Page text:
Eye on the Island - September
Desima Connolly on 'Arts at Rathlin' activities
What do you mean you missed the boat?
My hardy committee and I have just about recovered from this year’s ‘Rathlin Airs’ Traditional Music Festival. Featuring two daily performances over August 12-14 2005, the event also necessitated the usual guest chaperoning and island induction.
Never mind sorting out travel arrangements to Ireland, no matter how often you confirm ticket arrangements and ferry transport to Rathlin, getting the boat when they’re supposed to seems anathema to artists. The greatest excuse this year was ‘sorry, we were having a fry in Ballycastle and lost track of the time’. Must have been a great fry!
Combine this with the precariousness of island ‘eccentricities’ and you get the picture of guest liaison pandemonium that ensues. Co-ordinating an event on the island involves a great deal of tiptoeing around indigenous temperaments and avoiding confrontation where you can with the simple aim of getting through the event with your remaining sanity intact!
The weather held out, the marquee prevailed and a good time was had by all. At First Light entertained us on the opening night, performed brilliantly, and hopefully enjoyed their experience, despite the night culminating in dramatic fisticuffs in the local bar. I like to think of the island as ’The Wild West’, without the costumes.
Daimh had standing room only on Saturday evening, accompanied by a group of boisterous young people who had landed on the island after mistakenly presuming the annual ‘Jigs in the Rigs’ Festival to be on. An eclectic audience indeed. The wonderful Julie Fowlis also performed on Saturday and conducted an intimate singing workshop to a packed studio. Armagh Pipers Club brought the festival to a rousing close on Sunday, accompanied by a Traditional Songs workshop by Brian Mullen.
Arts on Rathlin Exhibition
Look out for the exhibition of drawings and crafts at Clotworthy Arts Centre, Antrim, through September. What better way can you think of spending a mild autumnal afternoon than perusing Rathlin community drawings and ceramics in Antrim, followed by a stroll in the stunning Castle Gardens ?
Rathlin Writer Residency
Originally planned for this autumn, this fantastic residency opportunity has now been postponed to next Spring 2006. The first writer-in-residence positions were introduced to the Rathlin cultural programme last year and awarded to Dublin-based poets Paul Perry and Iggy McGovern. The Co-operative Society received over 60 applications, from as far a field as the United States and Australia, great testimony both for the need of supportive creative residencies for artists and also the creative allure of Rathlin Island.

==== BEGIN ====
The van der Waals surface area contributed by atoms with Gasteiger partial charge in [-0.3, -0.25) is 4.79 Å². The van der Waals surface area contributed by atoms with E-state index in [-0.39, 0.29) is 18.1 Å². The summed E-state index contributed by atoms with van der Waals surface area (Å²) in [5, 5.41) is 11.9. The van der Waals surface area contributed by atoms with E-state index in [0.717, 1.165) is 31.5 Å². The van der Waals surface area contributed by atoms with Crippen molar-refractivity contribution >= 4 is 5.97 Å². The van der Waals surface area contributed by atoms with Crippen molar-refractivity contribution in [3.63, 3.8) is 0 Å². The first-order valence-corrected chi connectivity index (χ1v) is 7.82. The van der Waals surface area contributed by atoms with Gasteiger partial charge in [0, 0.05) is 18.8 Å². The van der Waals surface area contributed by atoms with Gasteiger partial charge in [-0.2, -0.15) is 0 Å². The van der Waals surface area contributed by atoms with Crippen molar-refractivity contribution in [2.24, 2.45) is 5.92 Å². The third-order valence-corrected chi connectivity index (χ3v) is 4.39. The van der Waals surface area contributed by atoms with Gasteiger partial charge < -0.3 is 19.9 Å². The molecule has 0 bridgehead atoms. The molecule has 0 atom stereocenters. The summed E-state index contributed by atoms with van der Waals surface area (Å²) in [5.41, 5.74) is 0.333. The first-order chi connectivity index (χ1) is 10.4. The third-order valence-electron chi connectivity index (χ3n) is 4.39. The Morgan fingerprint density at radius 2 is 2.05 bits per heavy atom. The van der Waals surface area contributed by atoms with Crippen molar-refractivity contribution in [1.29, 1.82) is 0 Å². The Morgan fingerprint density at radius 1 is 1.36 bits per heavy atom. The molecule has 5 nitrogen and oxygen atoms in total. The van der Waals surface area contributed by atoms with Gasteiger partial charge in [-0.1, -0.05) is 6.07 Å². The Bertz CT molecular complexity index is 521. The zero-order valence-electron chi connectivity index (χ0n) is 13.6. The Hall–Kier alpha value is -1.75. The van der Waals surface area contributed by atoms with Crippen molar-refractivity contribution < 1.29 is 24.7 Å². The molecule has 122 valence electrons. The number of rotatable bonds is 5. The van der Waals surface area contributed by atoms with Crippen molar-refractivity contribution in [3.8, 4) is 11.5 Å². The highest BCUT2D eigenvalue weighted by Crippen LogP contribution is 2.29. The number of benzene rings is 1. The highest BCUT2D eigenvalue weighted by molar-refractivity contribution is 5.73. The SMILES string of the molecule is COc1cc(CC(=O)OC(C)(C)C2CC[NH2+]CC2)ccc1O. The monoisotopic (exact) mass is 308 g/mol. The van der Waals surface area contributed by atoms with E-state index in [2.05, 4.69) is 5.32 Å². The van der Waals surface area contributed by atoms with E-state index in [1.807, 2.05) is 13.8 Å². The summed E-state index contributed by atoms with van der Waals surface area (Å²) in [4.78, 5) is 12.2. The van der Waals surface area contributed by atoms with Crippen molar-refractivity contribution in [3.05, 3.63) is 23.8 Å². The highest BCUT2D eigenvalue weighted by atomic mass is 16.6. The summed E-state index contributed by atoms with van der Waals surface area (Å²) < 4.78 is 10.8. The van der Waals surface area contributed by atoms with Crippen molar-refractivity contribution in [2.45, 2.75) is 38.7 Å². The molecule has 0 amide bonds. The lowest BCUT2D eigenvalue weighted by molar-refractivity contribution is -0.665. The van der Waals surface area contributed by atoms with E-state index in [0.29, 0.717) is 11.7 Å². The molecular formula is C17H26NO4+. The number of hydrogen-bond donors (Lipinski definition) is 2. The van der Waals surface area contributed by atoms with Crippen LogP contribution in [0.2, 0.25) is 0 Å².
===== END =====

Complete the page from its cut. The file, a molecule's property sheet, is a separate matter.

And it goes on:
Look out for further information in local press or contact ‘Arts on Rathlin’ to register your interest.
Now you see it, now you don’t
The Co-operative Society recently received bad news from the Arts Council regarding the renewal of our core ‘Rathlin Crafts Programme’ support. Combining over twenty-two annual crafts weekends of community learning in ceramics, silversmithing and jewellery design, recently launched showcase touring exhibitions, island-based crafts residency and regional community crafts exchange, the crafts initiative aims to address the economic and employment problems the isolated community confronts through the encouragement of indigenous traditional crafts. The programme also intrinsically supports regional crafts development, external professional craftsperson’s creative development through employment and residencies, whilst also leaning towards the burgeoning tourism crafts trade.
The decline of funding support also reduces the Arts Co-ordinator role dramatically and surely begs the question, where exactly is the commitment to community arts? It has been demanding enough to rely on precarious annual funding, but to have core support withdrawn without a ‘by or leave’ puts statutory dedication (or lack thereof) under the spotlight.
Relying continually on short-term temporary funding greatly hinders the evolution of cultural planning, rendering smaller community arts groups unable to plan ahead, unable to dedicate themselves to developing sustainable activities programming. ‘Sustainability’ is the favourite funding word of the moment and is gratuitously wafted about. However, without committed financial support, community groups find themselves not having the time, money and resources in order to embark upon developing and nurturing other beneficial partnerships and methods of income. Where is the logic? Answers on a postcard please.
For further information on any of the above activities, contact Desima on tel: 028 2076 3908 or email firstname.lastname@example.org